Boeing postponed the launch of its CST-100 Starliner space capsule to the International Space Station after discovering a glitch in its propulsion system valves during pre-launch checks. Boeing revealed that the valve issue had been more widespread and significant than many assumed. It could launch the test flight by the end of the month but Boeing still does not know what caused the problem. They suspect the spacecraft may have been damaged by a rainstorm during transportation. “The valves connect to thrusters that enable abort and in-orbit maneuvering,” NASA explains. Since the scrub, the rocket was rolled back into the ULA hangar, where teams continue to resolve the problem. Boeing said it was working with NASA and United Launch Alliance, its partnership with Lockheed Martin Corp, to confirm launch dates when the spacecraft is ready.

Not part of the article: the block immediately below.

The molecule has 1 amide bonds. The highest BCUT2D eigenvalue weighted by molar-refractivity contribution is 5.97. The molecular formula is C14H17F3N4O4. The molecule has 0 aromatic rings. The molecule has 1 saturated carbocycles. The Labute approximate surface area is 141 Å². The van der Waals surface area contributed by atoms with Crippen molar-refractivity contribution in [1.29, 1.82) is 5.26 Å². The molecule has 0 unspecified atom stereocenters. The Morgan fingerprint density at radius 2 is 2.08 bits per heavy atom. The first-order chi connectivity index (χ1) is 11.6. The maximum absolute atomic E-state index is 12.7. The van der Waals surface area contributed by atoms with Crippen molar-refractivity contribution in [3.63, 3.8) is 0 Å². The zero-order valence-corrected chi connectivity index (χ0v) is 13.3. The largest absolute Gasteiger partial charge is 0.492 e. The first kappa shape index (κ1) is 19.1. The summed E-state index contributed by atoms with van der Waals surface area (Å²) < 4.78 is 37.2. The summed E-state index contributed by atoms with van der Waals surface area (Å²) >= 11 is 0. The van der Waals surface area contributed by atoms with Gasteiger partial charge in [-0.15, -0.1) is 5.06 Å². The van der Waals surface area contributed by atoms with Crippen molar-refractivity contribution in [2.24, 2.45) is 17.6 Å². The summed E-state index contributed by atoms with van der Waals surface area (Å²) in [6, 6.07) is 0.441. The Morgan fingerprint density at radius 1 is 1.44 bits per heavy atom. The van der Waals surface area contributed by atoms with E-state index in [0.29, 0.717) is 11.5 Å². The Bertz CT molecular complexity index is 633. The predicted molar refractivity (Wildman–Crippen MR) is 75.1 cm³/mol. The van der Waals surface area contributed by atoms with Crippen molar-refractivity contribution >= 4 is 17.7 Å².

According to NASA, the earliest available launch date is in mid-August. Boeing is developing Starliner under a contract with NASA to fly the space agency’s astronauts to and from the International Space Station. A manned mission will take place no earlier than December. Boeing’s first attempt at the uncrewed mission, in December 2019, was compromised because a software malfunction that prevented the spacecraft from docking with the station.